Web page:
JEFFERSON CITY, Mo. – A federal judge has thrown out a lawsuit that sought to block the Missouri Attorney General from conducting an investigation.
The lawsuit, filed by Backpage.com, came after Attorney General Josh Hawley’s office had requested documents and information as part of an investigation that began in May into whether the company had violated Missouri’s consumer-protection laws.
The company called the request “enormously broad” and argued that it didn’t have control over the sex-related advertisements. They also denied any involvement in alleged human-trafficking activities.
For years, elected officials, law enforcement officers, and sex-trafficking victims have raised concerns regarding Backpage.com. An article by the Washington Post revealed that a contractor for Backpage.com had been aggressively soliciting and creating sex-related ads, thanks to a collection of spreadsheets, emails, audio files and employee manuals.
U.S. Magistrate Judge Patricia Cohen threw out the lawsuit Tuesday, citing a 1971 Supreme Court ruling, Younger v. Harris, which states that federal courts should not interfere with an ongoing state proceeding.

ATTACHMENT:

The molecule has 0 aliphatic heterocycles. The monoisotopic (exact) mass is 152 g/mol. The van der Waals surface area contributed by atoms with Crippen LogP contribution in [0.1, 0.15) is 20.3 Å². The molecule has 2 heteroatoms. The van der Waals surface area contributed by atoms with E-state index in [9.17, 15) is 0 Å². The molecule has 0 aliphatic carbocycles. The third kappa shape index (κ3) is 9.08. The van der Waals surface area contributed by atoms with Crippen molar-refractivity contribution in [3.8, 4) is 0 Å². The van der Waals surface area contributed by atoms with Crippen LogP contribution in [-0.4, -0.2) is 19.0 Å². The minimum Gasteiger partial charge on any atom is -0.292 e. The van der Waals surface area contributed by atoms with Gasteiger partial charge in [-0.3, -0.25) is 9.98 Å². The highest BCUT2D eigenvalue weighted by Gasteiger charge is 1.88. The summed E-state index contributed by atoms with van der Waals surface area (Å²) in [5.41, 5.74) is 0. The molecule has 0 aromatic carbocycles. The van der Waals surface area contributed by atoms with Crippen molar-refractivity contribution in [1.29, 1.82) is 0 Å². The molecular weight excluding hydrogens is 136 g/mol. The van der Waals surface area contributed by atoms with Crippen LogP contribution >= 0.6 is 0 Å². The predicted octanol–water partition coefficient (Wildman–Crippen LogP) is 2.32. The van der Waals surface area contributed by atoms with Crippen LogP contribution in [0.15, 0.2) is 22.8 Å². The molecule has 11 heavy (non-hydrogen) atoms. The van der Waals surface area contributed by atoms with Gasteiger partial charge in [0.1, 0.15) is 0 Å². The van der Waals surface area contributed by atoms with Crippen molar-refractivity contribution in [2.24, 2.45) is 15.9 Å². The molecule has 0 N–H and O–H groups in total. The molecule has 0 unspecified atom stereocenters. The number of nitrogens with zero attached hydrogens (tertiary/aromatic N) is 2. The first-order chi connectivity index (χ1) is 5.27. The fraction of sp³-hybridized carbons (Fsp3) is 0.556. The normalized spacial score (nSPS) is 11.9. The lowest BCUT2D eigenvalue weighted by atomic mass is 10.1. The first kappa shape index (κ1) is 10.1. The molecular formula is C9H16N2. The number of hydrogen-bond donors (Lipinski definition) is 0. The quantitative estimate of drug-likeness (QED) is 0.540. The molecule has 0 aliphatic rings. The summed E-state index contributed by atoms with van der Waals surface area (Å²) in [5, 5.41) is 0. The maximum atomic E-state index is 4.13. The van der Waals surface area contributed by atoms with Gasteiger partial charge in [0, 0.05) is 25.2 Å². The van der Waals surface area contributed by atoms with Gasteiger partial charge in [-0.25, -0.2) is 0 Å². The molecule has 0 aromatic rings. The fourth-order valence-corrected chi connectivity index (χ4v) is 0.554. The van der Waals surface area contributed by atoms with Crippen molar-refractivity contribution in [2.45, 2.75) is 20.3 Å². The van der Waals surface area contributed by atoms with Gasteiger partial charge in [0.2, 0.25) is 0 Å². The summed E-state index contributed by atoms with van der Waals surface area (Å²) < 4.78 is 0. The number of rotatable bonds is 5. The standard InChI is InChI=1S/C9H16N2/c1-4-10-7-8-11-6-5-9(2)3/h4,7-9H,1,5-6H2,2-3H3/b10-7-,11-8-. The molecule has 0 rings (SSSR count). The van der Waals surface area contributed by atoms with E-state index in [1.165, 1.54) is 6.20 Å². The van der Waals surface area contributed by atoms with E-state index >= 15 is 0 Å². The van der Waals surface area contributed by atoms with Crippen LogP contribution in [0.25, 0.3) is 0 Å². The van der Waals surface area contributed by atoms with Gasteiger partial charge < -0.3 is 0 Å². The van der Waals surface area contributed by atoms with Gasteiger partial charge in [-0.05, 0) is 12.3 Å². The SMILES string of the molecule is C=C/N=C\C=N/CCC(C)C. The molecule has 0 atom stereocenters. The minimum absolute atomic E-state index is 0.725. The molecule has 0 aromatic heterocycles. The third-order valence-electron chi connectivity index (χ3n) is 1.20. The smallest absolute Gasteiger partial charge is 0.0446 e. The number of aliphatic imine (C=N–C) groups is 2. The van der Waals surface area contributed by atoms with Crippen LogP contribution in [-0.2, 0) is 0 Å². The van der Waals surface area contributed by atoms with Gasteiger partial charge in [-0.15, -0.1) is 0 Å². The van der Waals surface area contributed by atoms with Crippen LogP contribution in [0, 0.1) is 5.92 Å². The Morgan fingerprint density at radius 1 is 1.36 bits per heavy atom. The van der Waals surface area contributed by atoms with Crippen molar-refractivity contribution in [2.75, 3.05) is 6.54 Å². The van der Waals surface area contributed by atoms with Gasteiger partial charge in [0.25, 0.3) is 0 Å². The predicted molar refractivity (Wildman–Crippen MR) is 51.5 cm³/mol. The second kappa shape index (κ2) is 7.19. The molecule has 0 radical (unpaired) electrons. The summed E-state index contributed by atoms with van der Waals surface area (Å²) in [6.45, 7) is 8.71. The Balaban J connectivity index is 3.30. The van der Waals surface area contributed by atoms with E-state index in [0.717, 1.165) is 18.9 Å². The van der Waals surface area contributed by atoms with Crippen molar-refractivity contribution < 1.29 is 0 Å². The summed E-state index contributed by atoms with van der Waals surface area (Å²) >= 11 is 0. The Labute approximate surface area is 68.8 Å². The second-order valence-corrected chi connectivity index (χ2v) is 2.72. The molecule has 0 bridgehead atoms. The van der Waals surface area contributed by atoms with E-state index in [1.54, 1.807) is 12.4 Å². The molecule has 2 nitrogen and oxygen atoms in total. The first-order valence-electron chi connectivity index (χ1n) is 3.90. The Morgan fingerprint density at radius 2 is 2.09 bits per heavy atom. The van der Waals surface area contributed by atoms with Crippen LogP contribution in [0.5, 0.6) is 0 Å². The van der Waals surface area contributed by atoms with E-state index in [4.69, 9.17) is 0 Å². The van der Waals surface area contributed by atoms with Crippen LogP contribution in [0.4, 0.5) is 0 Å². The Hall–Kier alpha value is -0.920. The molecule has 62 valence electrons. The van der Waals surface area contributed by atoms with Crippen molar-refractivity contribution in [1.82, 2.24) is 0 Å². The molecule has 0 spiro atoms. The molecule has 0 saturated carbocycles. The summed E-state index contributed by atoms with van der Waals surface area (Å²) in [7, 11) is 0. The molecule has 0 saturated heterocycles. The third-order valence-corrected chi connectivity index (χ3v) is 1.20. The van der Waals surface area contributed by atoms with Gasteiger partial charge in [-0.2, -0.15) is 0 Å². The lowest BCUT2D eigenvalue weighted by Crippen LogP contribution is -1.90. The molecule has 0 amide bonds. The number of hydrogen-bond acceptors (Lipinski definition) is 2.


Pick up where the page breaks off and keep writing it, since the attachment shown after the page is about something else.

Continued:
“I am glad the court rejected this meritless lawsuit,” Hawley said. “My office is now able to move beyond legal sidestepping and focus on what matters—fighting to eradicate this terrible crime in Missouri.”
Benjamin Peters is a reporter for the Missouri Times and Missouri Times Magazine, and also produces the #MoLeg Podcast. He joined the Missouri Times in 2016 after working as a sports editor and TV news producer in mid-Missouri. Benjamin is a graduate of Missouri State University in Springfield. To contact Benjamin, email firstname.lastname@example.org or follow him on Twitter @BenjaminDPeters.